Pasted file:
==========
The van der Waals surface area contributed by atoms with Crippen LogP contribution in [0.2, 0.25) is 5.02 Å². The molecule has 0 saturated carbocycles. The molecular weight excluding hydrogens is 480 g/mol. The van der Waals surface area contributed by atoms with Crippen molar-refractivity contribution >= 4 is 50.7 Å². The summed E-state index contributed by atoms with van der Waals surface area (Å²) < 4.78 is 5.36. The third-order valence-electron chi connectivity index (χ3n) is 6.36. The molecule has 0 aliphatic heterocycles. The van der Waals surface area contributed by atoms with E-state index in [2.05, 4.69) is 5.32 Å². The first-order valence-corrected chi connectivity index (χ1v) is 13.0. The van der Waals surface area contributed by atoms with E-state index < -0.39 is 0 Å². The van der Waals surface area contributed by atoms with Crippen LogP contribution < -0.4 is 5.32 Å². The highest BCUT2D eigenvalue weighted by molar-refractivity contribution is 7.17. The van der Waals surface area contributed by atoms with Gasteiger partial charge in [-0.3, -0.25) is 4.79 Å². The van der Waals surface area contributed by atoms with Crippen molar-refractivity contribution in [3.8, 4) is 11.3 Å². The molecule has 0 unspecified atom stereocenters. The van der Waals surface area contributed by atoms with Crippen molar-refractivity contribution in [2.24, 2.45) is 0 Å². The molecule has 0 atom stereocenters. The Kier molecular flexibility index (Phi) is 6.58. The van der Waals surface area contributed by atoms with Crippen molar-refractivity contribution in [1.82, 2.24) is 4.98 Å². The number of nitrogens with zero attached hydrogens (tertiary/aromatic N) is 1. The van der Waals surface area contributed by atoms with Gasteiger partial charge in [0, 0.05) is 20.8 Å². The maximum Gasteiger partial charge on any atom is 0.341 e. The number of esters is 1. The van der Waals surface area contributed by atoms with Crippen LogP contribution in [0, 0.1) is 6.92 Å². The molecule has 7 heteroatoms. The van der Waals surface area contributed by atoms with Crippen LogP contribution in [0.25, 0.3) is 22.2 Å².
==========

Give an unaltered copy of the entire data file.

The van der Waals surface area contributed by atoms with Crippen LogP contribution in [0.2, 0.25) is 5.02 Å². The molecule has 0 saturated carbocycles. The molecular weight excluding hydrogens is 480 g/mol. The van der Waals surface area contributed by atoms with Crippen molar-refractivity contribution >= 4 is 50.7 Å². The summed E-state index contributed by atoms with van der Waals surface area (Å²) < 4.78 is 5.36. The third-order valence-electron chi connectivity index (χ3n) is 6.36. The molecule has 0 aliphatic heterocycles. The van der Waals surface area contributed by atoms with E-state index in [2.05, 4.69) is 5.32 Å². The first-order valence-corrected chi connectivity index (χ1v) is 13.0. The van der Waals surface area contributed by atoms with E-state index < -0.39 is 0 Å². The van der Waals surface area contributed by atoms with Crippen LogP contribution < -0.4 is 5.32 Å². The highest BCUT2D eigenvalue weighted by molar-refractivity contribution is 7.17. The van der Waals surface area contributed by atoms with Gasteiger partial charge in [-0.3, -0.25) is 4.79 Å². The van der Waals surface area contributed by atoms with Crippen molar-refractivity contribution in [3.8, 4) is 11.3 Å². The molecule has 0 unspecified atom stereocenters. The van der Waals surface area contributed by atoms with Crippen molar-refractivity contribution in [2.24, 2.45) is 0 Å². The molecule has 0 atom stereocenters. The Kier molecular flexibility index (Phi) is 6.58. The van der Waals surface area contributed by atoms with Crippen molar-refractivity contribution in [1.82, 2.24) is 4.98 Å². The number of nitrogens with zero attached hydrogens (tertiary/aromatic N) is 1. The van der Waals surface area contributed by atoms with Gasteiger partial charge in [0, 0.05) is 20.8 Å². The maximum Gasteiger partial charge on any atom is 0.341 e. The number of esters is 1. The van der Waals surface area contributed by atoms with Crippen LogP contribution in [0, 0.1) is 6.92 Å². The molecule has 7 heteroatoms. The van der Waals surface area contributed by atoms with Crippen LogP contribution in [0.25, 0.3) is 22.2 Å².